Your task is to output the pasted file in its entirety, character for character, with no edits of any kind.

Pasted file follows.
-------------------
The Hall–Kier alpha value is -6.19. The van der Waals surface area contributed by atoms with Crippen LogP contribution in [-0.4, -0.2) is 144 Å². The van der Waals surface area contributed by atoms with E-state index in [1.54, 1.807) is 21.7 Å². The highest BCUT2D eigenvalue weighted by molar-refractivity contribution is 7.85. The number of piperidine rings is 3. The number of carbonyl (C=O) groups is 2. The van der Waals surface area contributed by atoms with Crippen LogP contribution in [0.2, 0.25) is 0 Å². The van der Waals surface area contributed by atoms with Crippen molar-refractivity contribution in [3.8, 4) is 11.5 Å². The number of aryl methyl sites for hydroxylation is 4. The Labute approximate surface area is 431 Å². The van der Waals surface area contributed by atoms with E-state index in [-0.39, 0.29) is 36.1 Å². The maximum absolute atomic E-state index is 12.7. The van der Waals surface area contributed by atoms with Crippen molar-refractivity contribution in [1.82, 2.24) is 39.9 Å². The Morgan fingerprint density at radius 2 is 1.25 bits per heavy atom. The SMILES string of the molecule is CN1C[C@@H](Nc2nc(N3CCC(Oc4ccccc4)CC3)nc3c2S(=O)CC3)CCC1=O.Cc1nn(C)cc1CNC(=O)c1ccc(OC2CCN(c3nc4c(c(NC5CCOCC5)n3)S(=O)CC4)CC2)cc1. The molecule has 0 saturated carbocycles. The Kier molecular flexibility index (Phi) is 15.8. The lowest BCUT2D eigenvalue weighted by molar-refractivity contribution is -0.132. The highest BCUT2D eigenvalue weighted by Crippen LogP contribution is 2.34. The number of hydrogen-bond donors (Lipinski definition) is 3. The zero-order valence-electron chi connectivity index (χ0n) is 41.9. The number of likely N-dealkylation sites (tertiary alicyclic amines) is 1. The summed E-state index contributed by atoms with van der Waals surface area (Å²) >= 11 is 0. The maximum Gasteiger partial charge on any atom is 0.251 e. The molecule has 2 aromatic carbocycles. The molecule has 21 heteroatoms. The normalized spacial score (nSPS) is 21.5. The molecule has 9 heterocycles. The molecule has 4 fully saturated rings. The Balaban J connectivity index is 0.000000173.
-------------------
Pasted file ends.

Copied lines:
The Hall–Kier alpha value is -6.19. The van der Waals surface area contributed by atoms with Crippen LogP contribution in [-0.4, -0.2) is 144 Å². The van der Waals surface area contributed by atoms with E-state index in [1.54, 1.807) is 21.7 Å². The highest BCUT2D eigenvalue weighted by molar-refractivity contribution is 7.85. The number of piperidine rings is 3. The number of carbonyl (C=O) groups is 2. The van der Waals surface area contributed by atoms with Crippen LogP contribution in [0.2, 0.25) is 0 Å². The van der Waals surface area contributed by atoms with Crippen molar-refractivity contribution in [3.8, 4) is 11.5 Å². The number of aryl methyl sites for hydroxylation is 4. The Labute approximate surface area is 431 Å². The van der Waals surface area contributed by atoms with E-state index in [-0.39, 0.29) is 36.1 Å². The maximum absolute atomic E-state index is 12.7. The van der Waals surface area contributed by atoms with Crippen molar-refractivity contribution in [1.82, 2.24) is 39.9 Å². The Morgan fingerprint density at radius 2 is 1.25 bits per heavy atom. The SMILES string of the molecule is CN1C[C@@H](Nc2nc(N3CCC(Oc4ccccc4)CC3)nc3c2S(=O)CC3)CCC1=O.Cc1nn(C)cc1CNC(=O)c1ccc(OC2CCN(c3nc4c(c(NC5CCOCC5)n3)S(=O)CC4)CC2)cc1. The molecule has 0 saturated carbocycles. The Kier molecular flexibility index (Phi) is 15.8. The lowest BCUT2D eigenvalue weighted by molar-refractivity contribution is -0.132. The highest BCUT2D eigenvalue weighted by Crippen LogP contribution is 2.34. The number of hydrogen-bond donors (Lipinski definition) is 3. The zero-order valence-electron chi connectivity index (χ0n) is 41.9. The number of likely N-dealkylation sites (tertiary alicyclic amines) is 1. The summed E-state index contributed by atoms with van der Waals surface area (Å²) >= 11 is 0. The maximum Gasteiger partial charge on any atom is 0.251 e. The molecule has 2 aromatic carbocycles. The molecule has 21 heteroatoms. The normalized spacial score (nSPS) is 21.5. The molecule has 9 heterocycles. The molecule has 4 fully saturated rings. The Balaban J connectivity index is 0.000000173.